Biomarkers and its Types


Biomarkers used for medicine, or precision medicine, are a part of a relatively new clinical toolset. They are categorized in 3 primary ways according to their clinical applications. They are classified as molecular biomarkers, cellular biomarkers or imaging biomarkers. All 3 types of biomarkers have a clinical role in narrowing or guiding treatment decisions and follow a sub-categorization of being either

  • predictive,
  • prognostic, or
  • diagnostic.


Predictive molecular, cellular, or imaging biomarkers that pass validation can serve as a method of predicting clinical outcomes. Predictive biomarkers are used to help optimize ideal treatments, and often indicate the likelihood of benefiting from a specific therapy. For example, molecular biomarkers situated at the interface of pathology-specific molecular process architecture and drug mechanism of action promise capturing aspects allowing assessment of an individual treatment response. This offers a dual approach to both seeing trends in retrospective studies and using biomarkers to predict outcomes. For example, in metastatic colorectal cancer predictive biomarkers can serve as a way of evaluating and improving patient survival rates and in the individual case by case scenario, they can serve as a way of sparing patients from needless toxicity that arises from cancer treatment plans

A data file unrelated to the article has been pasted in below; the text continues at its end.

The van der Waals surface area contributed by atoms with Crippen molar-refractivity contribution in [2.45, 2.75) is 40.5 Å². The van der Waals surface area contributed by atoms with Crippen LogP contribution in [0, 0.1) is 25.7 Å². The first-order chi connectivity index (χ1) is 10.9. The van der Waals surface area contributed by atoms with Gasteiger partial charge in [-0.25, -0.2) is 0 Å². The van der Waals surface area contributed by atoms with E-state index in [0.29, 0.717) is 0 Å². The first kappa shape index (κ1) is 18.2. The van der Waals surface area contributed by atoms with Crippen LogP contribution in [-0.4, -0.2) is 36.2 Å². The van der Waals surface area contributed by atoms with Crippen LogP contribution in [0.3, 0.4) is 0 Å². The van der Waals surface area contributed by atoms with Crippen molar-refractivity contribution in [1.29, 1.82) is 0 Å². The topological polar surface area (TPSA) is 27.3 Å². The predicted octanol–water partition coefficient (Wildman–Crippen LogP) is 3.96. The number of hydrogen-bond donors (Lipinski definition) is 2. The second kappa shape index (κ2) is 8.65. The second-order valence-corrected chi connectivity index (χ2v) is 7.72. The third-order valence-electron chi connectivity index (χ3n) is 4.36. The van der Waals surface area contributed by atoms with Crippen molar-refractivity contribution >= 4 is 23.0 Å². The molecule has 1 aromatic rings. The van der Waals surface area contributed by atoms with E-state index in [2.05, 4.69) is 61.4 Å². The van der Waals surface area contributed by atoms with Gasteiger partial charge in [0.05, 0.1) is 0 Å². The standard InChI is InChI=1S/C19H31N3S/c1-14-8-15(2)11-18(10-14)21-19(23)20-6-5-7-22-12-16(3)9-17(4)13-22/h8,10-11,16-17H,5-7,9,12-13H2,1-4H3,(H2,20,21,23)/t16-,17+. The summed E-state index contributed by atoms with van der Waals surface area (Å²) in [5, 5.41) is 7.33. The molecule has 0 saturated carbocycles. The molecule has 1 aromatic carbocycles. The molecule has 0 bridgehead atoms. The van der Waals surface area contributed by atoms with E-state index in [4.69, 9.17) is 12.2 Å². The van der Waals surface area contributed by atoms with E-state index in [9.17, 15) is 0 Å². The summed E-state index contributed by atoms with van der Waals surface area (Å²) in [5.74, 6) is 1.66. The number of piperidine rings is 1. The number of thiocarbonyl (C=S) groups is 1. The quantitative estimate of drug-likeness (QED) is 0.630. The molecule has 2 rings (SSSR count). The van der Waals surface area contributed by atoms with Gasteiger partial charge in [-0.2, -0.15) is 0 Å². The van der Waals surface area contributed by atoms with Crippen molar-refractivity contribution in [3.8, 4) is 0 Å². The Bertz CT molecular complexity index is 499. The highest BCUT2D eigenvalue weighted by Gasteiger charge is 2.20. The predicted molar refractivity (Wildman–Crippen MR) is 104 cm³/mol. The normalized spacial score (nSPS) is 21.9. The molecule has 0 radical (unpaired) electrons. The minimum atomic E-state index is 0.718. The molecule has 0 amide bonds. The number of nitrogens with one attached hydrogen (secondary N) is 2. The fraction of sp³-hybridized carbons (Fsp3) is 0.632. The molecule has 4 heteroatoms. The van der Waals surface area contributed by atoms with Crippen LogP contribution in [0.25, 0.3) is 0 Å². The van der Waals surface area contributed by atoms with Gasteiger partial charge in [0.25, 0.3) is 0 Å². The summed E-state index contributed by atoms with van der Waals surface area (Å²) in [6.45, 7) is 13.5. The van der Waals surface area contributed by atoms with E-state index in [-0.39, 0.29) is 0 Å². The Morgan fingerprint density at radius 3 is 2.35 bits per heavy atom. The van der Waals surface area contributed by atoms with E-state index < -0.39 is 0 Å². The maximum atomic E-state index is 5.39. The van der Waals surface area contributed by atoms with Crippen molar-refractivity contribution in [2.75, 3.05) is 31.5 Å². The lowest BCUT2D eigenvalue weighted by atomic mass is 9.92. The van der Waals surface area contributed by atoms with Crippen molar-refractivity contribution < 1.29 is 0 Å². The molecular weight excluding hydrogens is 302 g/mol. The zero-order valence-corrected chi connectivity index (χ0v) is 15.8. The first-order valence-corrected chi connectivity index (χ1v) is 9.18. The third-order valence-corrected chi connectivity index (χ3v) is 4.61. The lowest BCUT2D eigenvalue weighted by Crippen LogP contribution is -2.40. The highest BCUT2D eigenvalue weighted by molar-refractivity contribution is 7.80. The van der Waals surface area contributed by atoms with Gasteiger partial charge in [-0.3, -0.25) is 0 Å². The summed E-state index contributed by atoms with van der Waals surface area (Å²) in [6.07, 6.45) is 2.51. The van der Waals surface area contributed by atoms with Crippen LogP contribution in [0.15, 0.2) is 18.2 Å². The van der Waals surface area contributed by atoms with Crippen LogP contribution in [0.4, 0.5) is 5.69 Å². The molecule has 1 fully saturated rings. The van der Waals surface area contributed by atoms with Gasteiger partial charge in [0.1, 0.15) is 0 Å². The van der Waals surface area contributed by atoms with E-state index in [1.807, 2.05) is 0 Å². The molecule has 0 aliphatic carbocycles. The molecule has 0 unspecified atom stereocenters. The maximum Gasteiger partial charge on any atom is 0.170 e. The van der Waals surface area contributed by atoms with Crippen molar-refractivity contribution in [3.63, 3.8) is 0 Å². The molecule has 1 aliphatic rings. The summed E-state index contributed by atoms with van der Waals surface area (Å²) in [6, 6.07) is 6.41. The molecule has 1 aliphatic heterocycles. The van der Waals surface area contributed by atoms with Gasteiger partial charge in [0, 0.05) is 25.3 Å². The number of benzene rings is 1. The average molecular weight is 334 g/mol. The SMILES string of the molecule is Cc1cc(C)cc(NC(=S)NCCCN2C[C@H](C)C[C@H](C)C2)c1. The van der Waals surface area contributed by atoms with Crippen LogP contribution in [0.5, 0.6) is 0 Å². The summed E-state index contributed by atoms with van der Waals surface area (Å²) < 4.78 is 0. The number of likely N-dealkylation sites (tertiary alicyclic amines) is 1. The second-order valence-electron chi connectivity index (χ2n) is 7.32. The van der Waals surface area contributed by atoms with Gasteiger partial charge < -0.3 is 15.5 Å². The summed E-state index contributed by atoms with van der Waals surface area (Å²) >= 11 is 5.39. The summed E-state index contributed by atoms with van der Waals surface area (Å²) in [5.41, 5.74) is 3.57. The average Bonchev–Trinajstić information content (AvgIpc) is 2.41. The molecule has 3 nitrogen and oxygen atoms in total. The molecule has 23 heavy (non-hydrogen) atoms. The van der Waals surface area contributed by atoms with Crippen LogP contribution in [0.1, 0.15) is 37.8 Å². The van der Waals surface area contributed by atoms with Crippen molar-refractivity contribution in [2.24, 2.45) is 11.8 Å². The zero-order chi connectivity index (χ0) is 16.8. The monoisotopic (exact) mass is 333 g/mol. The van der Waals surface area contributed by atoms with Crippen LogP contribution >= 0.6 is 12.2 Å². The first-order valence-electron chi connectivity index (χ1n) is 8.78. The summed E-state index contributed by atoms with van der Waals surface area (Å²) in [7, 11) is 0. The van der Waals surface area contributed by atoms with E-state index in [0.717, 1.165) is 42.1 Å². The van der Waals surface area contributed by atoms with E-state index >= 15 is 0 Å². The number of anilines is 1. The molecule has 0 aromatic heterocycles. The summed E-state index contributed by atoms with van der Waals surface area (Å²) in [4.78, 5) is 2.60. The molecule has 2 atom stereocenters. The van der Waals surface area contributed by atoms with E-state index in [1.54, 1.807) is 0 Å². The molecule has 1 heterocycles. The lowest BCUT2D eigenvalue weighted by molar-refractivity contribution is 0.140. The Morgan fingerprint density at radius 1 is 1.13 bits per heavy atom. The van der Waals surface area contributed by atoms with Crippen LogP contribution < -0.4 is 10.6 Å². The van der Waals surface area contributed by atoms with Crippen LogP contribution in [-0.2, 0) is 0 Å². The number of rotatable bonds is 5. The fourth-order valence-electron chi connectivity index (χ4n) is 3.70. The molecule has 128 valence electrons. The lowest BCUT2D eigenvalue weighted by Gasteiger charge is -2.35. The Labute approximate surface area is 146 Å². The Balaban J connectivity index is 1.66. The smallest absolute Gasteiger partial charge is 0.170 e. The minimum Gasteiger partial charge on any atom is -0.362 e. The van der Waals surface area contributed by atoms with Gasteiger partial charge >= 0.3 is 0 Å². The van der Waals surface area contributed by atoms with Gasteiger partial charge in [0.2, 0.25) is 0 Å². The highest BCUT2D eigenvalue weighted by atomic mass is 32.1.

Common examples of predictive biomarkers are genes such as ER, PR and HER2/neu in breast cancer, BCR-ABL fusion protein in chronic myeloid leukaemia, c-KIT mutations in GIST tumours and EGFR1 mutations in NSCLC


Diagnostic biomarkers that meet a burden of proof can serve a role in narrowing down diagnosis. This can lead to diagnosis that are significantly more specific to individual patients.

After a heart attack a number of different cardiac biomarkers can be measured to determine exactly when an attack occurred and how severe it was a biomarker can be a traceable substance that is introduced into an organism as a means to examine organ function or other aspects of health.

For example, rubidium chloride is used as a radioactive isotope to evaluate perfusion of heart muscle.


A prognostic biomarker provides information about the patients overall outcome, regardless of therapy


Best Regards
Rebecca Pearson
Editorial Manager